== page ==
So, what's great about fossil-fuel-based energy? The best thing is that it's easy. You just need to get this stuff out of the ground and then burn it. It's like instant energy just waiting there for humans to use it. Most forms of fossil fuels also have a high energy density. There's quite a bit of energy in gasoline, which has an energy density of 46.4 MJ/kg. Even though an automobile is only 25 percent efficient, just 1 kilogram of gasoline can give you 11.6 million joules of energy. Remember, it was 10 joules to lift a textbook ofg the ground and onto a table. This is why you can get a car to drive 20 to 50 miles on just a single gallon of gasoline. You have to admit that's really impressive.
OK, then, what's not great about fossil fuels? Hopefully, you already know the answer to this question. When you burn a fossil fuel, you produce carbon dioxide. Carbon dioxide is a greenhouse gas, and it contributes to climate change. If we keep burning fossil fuels, the increase in carbon dioxide is going to change the climate in a way that will make it difficult for humans to keep doing things we have always done—like living near the coast or growing crops in certain regions. So, that's what's bad about fossil fuels.
But let me just be clear. It's not just the use of gasoline in automobiles. We also burn fossil fuels for the production of the electrical energy used in houses and stuff. The basic idea is to burn the fossil fuel to heat up water and convert it to steam. This steam then pushes on the blades of an electric turbine engine to spin it. These spinning turbines create electrical energy through an electromagnetic interaction (using loops of wires and magnets). A number of energy sources use spinning turbines, actually.
The change in thermal energy of an object depends on three things: the object's mass, the change in temperature, and the specific heat capacity (which depends on the material). In order to calculate the change in thermal energy, I need the specific heat capacity for the two materials (water and copper).
If you just go outside during a sunny day, you can feel it. You can feel your body warming up as a result of the interaction with the light from the sun. In fact, at our location in the solar system, the sun gives us about 1,000 watts per square meter of power. Of course, the trick is to get this energy into something more useful like electrical energy. One way to do this is with a solar panel (photovoltaic cell). This is essentially a solid-state device (with no moving parts) for which light can cause an electron energy transition to produce electric current. Yes, that's an over simplification—but you get the idea. It turns light energy into electrical energy.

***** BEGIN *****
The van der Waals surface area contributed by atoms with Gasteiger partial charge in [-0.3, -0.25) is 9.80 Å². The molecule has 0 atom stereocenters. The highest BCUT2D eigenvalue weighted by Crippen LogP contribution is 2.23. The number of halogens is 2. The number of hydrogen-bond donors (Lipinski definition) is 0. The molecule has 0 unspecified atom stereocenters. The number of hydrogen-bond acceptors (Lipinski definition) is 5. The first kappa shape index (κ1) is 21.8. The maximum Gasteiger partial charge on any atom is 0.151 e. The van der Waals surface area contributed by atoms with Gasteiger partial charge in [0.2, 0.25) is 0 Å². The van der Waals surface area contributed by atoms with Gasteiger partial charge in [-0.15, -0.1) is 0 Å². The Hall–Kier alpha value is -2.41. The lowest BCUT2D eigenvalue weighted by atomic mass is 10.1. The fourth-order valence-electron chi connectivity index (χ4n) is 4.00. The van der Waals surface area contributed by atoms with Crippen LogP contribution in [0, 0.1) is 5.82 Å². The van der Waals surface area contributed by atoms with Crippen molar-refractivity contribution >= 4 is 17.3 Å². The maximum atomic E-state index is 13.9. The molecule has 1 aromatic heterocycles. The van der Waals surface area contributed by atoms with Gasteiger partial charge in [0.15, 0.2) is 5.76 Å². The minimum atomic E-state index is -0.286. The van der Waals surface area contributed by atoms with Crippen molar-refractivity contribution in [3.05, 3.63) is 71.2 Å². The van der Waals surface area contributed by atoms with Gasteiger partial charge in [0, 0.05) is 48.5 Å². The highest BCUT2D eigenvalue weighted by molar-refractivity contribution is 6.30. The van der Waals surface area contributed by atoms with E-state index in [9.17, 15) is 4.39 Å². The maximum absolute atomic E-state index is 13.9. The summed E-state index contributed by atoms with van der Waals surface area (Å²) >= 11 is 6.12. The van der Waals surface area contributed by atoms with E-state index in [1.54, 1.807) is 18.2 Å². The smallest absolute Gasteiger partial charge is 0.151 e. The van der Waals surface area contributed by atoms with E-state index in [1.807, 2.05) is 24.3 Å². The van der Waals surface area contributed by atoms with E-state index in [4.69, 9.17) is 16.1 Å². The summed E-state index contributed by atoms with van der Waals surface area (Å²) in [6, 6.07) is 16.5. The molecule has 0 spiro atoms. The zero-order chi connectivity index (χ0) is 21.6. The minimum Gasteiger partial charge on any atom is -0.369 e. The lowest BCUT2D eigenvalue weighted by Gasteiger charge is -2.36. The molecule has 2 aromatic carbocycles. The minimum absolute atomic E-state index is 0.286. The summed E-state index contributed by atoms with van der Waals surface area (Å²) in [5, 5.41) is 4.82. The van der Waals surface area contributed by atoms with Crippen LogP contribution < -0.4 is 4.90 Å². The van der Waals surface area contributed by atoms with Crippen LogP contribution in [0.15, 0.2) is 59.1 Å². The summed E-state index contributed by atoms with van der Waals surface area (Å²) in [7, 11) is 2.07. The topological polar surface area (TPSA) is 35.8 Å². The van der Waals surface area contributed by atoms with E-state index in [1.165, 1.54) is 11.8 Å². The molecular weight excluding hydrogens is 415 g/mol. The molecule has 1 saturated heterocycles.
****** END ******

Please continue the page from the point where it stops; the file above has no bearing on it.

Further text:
But wait! There's another way to use solar power. It's called a concentrated solar power plant. The idea is to arrange a bunch of mirrors to all reflect sunlight to a central point. The object at this solar focal point will then get extremely hot, and you can use that hot thing to heat up water to produce steam and then turn an electric turbine. Oh, usually the extremely hot thing will be a liquid—maybe like molten salt. That way you can heat up some stuff and then move it to make some steam while still heating up other parts of the liquid.
OK, but is solar power also renewable? It's fine if you say that it's a renewable energy source, but technically it's not. The solar energy comes from the sun (that's probably obvious). But the sun produces energy mostly due to nuclear fusion reactions in the core. Guess what? In 5 billion years, the sun is going to run out of energy. So it's not technically renewable, but in the time span of the life of the sun, it's practically unlimited.
I would like to call this "hydropower" instead of hydroelectric, but that's the common name that everyone uses. The thing is that we have been using some form of hydropower for a long time—the water wheel is much older than the invention of electricity. In terms of electrical energy, it's not too complicated. In fact it's mostly like the electrical energy from fossil fuels. However, instead of using steam to turn an electric turbine you use falling water, or, technically, moving water resulting from a change in height.